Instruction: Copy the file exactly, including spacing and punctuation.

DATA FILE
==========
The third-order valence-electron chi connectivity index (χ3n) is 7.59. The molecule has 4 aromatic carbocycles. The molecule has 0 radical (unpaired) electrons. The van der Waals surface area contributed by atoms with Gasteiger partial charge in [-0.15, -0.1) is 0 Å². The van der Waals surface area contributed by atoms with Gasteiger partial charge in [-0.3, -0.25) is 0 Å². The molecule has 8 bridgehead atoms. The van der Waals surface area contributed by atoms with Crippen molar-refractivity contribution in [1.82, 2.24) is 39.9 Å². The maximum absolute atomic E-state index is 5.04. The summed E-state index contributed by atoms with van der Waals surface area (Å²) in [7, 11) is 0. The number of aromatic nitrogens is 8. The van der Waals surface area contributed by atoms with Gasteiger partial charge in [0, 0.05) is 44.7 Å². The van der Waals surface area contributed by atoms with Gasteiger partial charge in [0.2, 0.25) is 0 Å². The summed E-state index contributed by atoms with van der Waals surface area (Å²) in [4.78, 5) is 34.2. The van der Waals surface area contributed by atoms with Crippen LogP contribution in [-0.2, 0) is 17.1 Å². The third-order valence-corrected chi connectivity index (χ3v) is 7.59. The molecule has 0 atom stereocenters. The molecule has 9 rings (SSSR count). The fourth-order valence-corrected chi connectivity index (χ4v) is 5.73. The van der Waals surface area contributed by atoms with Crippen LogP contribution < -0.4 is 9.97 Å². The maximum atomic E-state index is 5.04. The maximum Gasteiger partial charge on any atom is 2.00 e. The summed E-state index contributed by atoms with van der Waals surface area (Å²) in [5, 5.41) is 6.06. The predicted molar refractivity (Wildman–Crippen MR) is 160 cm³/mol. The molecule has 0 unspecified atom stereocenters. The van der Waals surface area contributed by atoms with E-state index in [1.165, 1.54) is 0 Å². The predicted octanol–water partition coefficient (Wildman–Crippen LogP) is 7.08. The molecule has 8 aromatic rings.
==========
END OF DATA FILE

The third-order valence-electron chi connectivity index (χ3n) is 7.59. The molecule has 4 aromatic carbocycles. The molecule has 0 radical (unpaired) electrons. The van der Waals surface area contributed by atoms with Gasteiger partial charge in [-0.15, -0.1) is 0 Å². The van der Waals surface area contributed by atoms with Gasteiger partial charge in [-0.3, -0.25) is 0 Å². The molecule has 8 bridgehead atoms. The van der Waals surface area contributed by atoms with Crippen molar-refractivity contribution in [1.82, 2.24) is 39.9 Å². The maximum absolute atomic E-state index is 5.04. The summed E-state index contributed by atoms with van der Waals surface area (Å²) in [7, 11) is 0. The number of aromatic nitrogens is 8. The van der Waals surface area contributed by atoms with Gasteiger partial charge in [0, 0.05) is 44.7 Å². The van der Waals surface area contributed by atoms with Gasteiger partial charge in [0.2, 0.25) is 0 Å². The summed E-state index contributed by atoms with van der Waals surface area (Å²) in [4.78, 5) is 34.2. The van der Waals surface area contributed by atoms with Crippen LogP contribution in [-0.2, 0) is 17.1 Å². The third-order valence-corrected chi connectivity index (χ3v) is 7.59. The molecule has 0 atom stereocenters. The molecule has 9 rings (SSSR count). The fourth-order valence-corrected chi connectivity index (χ4v) is 5.73. The van der Waals surface area contributed by atoms with Crippen LogP contribution < -0.4 is 9.97 Å². The maximum atomic E-state index is 5.04. The maximum Gasteiger partial charge on any atom is 2.00 e. The summed E-state index contributed by atoms with van der Waals surface area (Å²) in [5, 5.41) is 6.06. The predicted molar refractivity (Wildman–Crippen MR) is 160 cm³/mol. The molecule has 0 unspecified atom stereocenters. The van der Waals surface area contributed by atoms with E-state index in [1.165, 1.54) is 0 Å². The predicted octanol–water partition coefficient (Wildman–Crippen LogP) is 7.08. The molecule has 8 aromatic rings.